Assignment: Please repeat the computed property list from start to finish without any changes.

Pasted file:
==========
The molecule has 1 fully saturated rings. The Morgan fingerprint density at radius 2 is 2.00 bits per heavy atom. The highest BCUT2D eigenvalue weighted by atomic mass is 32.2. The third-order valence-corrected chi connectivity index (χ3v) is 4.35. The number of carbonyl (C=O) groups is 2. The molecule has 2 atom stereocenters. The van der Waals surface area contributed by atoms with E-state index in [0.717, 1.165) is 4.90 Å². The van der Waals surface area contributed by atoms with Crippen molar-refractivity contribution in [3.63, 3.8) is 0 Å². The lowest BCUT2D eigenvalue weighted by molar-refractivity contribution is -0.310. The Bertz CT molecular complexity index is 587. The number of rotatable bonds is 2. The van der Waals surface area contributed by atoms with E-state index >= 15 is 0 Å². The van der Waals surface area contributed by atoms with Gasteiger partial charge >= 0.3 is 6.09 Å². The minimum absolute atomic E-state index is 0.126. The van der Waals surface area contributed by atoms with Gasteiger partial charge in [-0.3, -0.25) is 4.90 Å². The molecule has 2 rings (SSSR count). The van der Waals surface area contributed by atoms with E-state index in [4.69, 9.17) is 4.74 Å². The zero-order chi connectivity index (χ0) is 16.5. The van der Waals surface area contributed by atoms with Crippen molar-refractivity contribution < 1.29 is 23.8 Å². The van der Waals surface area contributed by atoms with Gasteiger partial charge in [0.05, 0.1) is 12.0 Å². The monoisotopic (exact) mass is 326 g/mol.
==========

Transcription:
The molecule has 1 fully saturated rings. The Morgan fingerprint density at radius 2 is 2.00 bits per heavy atom. The highest BCUT2D eigenvalue weighted by atomic mass is 32.2. The third-order valence-corrected chi connectivity index (χ3v) is 4.35. The number of carbonyl (C=O) groups is 2. The molecule has 2 atom stereocenters. The van der Waals surface area contributed by atoms with E-state index in [0.717, 1.165) is 4.90 Å². The van der Waals surface area contributed by atoms with Crippen molar-refractivity contribution in [3.63, 3.8) is 0 Å². The lowest BCUT2D eigenvalue weighted by molar-refractivity contribution is -0.310. The Bertz CT molecular complexity index is 587. The number of rotatable bonds is 2. The van der Waals surface area contributed by atoms with E-state index >= 15 is 0 Å². The van der Waals surface area contributed by atoms with Gasteiger partial charge >= 0.3 is 6.09 Å². The minimum absolute atomic E-state index is 0.126. The van der Waals surface area contributed by atoms with Gasteiger partial charge in [-0.3, -0.25) is 4.90 Å². The molecule has 2 rings (SSSR count). The van der Waals surface area contributed by atoms with E-state index in [4.69, 9.17) is 4.74 Å². The zero-order chi connectivity index (χ0) is 16.5. The van der Waals surface area contributed by atoms with Crippen molar-refractivity contribution < 1.29 is 23.8 Å². The van der Waals surface area contributed by atoms with Gasteiger partial charge in [0.05, 0.1) is 12.0 Å². The monoisotopic (exact) mass is 326 g/mol.